The 80/20 solution or guess would be to assume volatility transpires at the same rate volume unfolds over the course of the day.

I prompted perplexity.ai with “vwap volume distribution over the day”. To my delight it didn’t send me down the circus internet, but actually said something smart:

The volume-weighted average price (VWAP) is calculated by dividing the total dollar amount traded for a security over a specific time period by the total volume traded during that same period. This means that prices at which larger volumes were traded have a greater impact on the VWAP calculation than prices with smaller volumes.

To calculate VWAP accurately, it is important to consider the volume distribution over the trading day. Historically, volume is not evenly distributed throughout the day - there are typically periods of higher and lower trading activity.

Many trading algorithms account for this by using historical volume profiles to predict the expected volume distribution over the upcoming trading day. The algorithm then slices the total order into smaller "child orders" that are released at predetermined times based on the forecasted volume distribution.

For example, if 17% of the day's total volume historically trades in the first hour, the algorithm would aim to execute 17% of the total order during that first hour period.

Get your hands on historical volume profiles and you have a solid start. VWAP algos are commoditized and rest on that research so it shouldn’t be hard to track down.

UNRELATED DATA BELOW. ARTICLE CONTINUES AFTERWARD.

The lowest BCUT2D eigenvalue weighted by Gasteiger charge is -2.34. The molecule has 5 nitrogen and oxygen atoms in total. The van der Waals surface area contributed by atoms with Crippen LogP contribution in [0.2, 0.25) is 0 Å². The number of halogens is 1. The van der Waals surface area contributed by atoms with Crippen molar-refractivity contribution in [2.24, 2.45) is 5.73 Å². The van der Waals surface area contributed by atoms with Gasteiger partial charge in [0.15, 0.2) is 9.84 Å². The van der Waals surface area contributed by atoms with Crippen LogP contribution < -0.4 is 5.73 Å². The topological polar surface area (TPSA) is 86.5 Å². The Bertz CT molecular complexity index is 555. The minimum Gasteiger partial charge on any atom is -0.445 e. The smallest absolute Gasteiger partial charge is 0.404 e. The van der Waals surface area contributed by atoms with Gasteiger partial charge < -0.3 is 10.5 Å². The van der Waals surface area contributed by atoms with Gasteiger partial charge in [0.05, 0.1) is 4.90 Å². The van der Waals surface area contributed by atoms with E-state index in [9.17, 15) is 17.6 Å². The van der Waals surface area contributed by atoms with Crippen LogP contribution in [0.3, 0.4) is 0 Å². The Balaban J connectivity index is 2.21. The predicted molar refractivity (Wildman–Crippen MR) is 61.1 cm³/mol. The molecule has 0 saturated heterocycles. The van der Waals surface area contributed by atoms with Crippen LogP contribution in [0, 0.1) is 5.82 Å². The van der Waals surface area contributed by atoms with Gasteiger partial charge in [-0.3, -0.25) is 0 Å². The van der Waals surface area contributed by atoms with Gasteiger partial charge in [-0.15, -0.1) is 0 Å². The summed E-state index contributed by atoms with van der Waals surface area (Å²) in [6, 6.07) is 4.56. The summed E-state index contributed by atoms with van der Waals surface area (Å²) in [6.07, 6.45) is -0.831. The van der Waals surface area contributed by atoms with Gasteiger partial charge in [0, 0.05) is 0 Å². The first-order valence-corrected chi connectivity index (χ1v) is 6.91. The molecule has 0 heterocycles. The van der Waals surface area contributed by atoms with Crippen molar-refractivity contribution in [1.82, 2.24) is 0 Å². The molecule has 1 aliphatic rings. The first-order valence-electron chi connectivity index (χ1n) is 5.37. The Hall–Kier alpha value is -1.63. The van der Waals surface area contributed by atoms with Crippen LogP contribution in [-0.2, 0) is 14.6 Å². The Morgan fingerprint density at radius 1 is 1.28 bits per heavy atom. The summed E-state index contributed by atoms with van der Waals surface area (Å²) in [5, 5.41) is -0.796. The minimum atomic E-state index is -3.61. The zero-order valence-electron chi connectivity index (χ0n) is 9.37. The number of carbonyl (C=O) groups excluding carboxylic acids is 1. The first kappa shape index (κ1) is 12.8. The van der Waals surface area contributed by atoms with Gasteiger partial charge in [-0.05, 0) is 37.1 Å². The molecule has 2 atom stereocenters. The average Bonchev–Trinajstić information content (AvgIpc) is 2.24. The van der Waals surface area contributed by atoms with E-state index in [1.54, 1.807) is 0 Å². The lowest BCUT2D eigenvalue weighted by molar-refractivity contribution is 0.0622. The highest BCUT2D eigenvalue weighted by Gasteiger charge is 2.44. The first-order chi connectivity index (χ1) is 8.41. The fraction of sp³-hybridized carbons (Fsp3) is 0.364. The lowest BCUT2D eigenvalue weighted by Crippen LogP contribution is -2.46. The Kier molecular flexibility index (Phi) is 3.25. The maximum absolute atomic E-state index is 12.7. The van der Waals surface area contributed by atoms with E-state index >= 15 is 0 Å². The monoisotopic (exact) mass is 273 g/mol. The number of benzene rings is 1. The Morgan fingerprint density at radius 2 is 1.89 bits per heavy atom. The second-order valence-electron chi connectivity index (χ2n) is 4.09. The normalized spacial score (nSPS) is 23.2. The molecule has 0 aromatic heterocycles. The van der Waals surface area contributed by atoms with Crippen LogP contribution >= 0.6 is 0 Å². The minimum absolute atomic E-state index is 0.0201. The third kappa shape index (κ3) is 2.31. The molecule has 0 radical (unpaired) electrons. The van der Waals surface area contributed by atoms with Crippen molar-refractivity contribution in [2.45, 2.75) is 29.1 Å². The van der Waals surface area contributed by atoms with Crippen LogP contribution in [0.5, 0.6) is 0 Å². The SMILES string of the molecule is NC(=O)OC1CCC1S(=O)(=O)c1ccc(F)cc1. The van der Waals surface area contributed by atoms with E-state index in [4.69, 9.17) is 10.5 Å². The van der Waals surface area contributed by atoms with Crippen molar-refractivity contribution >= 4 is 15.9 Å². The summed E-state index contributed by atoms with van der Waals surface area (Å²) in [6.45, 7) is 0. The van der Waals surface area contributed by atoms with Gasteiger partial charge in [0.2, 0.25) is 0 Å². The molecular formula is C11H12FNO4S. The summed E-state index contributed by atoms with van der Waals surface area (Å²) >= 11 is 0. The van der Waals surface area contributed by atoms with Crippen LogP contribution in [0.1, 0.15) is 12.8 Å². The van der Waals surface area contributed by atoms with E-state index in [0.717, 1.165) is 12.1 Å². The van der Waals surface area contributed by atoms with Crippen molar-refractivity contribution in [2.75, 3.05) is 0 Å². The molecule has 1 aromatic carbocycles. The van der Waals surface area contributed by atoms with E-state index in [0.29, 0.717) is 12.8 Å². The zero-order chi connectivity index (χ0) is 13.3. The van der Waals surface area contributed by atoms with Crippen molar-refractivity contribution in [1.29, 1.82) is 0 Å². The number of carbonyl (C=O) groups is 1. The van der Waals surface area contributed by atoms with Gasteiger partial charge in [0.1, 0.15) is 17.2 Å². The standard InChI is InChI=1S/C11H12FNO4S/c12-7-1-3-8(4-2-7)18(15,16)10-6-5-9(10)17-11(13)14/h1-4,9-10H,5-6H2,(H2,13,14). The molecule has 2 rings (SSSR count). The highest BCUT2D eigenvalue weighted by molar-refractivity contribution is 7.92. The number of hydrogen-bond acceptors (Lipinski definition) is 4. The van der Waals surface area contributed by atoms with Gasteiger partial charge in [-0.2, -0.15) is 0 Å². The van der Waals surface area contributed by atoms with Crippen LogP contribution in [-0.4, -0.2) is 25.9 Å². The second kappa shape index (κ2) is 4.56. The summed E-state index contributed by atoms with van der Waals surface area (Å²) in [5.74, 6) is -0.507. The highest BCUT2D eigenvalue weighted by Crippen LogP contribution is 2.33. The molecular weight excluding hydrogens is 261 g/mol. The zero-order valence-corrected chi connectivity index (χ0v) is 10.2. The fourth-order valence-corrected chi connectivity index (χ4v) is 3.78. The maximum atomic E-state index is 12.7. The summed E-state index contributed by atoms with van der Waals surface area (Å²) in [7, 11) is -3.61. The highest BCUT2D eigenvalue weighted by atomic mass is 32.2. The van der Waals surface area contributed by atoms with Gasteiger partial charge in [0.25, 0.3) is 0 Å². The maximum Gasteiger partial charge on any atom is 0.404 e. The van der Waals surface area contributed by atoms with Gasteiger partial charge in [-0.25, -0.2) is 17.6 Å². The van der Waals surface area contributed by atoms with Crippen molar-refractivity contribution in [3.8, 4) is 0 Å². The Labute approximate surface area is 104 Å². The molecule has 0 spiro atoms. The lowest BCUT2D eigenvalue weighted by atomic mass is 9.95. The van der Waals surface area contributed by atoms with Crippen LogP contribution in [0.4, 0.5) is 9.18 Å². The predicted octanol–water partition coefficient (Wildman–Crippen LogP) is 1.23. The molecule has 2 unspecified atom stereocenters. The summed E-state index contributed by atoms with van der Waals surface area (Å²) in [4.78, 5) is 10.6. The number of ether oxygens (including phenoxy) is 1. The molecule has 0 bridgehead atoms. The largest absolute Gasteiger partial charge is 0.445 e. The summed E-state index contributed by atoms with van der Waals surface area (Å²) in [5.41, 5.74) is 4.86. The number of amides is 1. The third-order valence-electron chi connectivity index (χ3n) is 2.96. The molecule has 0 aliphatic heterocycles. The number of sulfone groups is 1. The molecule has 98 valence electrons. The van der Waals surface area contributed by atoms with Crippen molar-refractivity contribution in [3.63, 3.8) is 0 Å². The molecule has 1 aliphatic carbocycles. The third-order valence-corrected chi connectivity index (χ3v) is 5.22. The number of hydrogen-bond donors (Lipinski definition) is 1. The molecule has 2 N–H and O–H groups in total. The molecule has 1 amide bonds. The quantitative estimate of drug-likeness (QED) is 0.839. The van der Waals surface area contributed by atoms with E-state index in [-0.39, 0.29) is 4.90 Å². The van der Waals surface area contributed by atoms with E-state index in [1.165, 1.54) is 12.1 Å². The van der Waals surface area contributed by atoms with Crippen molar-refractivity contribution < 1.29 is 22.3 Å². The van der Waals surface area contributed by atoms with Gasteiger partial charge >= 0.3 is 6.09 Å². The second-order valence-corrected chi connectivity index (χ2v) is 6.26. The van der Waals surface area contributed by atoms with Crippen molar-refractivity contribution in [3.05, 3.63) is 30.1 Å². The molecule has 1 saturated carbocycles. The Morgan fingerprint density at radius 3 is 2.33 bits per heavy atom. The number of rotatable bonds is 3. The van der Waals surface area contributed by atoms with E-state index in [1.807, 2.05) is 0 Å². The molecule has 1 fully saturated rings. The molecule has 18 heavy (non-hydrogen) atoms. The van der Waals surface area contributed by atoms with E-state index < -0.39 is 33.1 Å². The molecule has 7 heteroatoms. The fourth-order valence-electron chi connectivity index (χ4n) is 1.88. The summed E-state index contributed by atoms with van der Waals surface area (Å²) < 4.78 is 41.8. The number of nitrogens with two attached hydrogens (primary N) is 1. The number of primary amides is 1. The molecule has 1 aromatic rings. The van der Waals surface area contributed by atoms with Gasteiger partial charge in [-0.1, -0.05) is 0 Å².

The quant way

You can use tick data to compute realized variance for each hour and divide by the sum of all the variances for the day to see the proportion by interval. You can use many days data as well as many names to get a cross-sectional perspective.

You will need to treat the period from the prior close to the open in some coherent manner as well. Like you could take the point-to-point variance from the previous close to open divided by the close to close variance over many samples and names and then you can make a statement like “25% of the variance happens overnight.”

That means the remaining hourly variances are then divided by a variance of only .75 of the expected daily variance. Over many days of doing this you will likely get a strong sense of when on average half a day's variance has transpired. 


Extra thoughts


  1. Computing tick vols is a quant rabbit hole of its own. When you come across the words "bid-ask bounce" and "volatility signature plot" you are reading the right stuff.

  2. I'm not a quant researcher. I'm a hacker. I throw numbers in spreadsheets or if I'm really ambitious Python, and turn the crank until I see the shape of the problem. So my methodology above is a zoomed out answer but once you make contact with data the specific details will not go smoothly. Nature of the beast. But the approach is directionally correct you just have to savor the data-wrangling gruel. For example, how many data points are enough? I don’t know — keep adding more until the variations in proportions seem to stabilize at some quantity.

    An instinct one develops with enough practice is to know whether your cobbled-together “tape and twine” analysis has a rigor that is proportional to required precision of your use-case. If whatever I’m doing is going to break because I don’t truly understand what “degrees of freedom” means then I just need enough taste to know that I should get a quant’s help.

    Discerning how rigorous you need to be is part of being an efficient resource allocator. How much time do you spend on pricing vs execution vs figuring out how to hedge less vs exploring names like not AAPL or other high volume names where Citadel & SIG’s market-makers are trading from the cockpit of F-22s?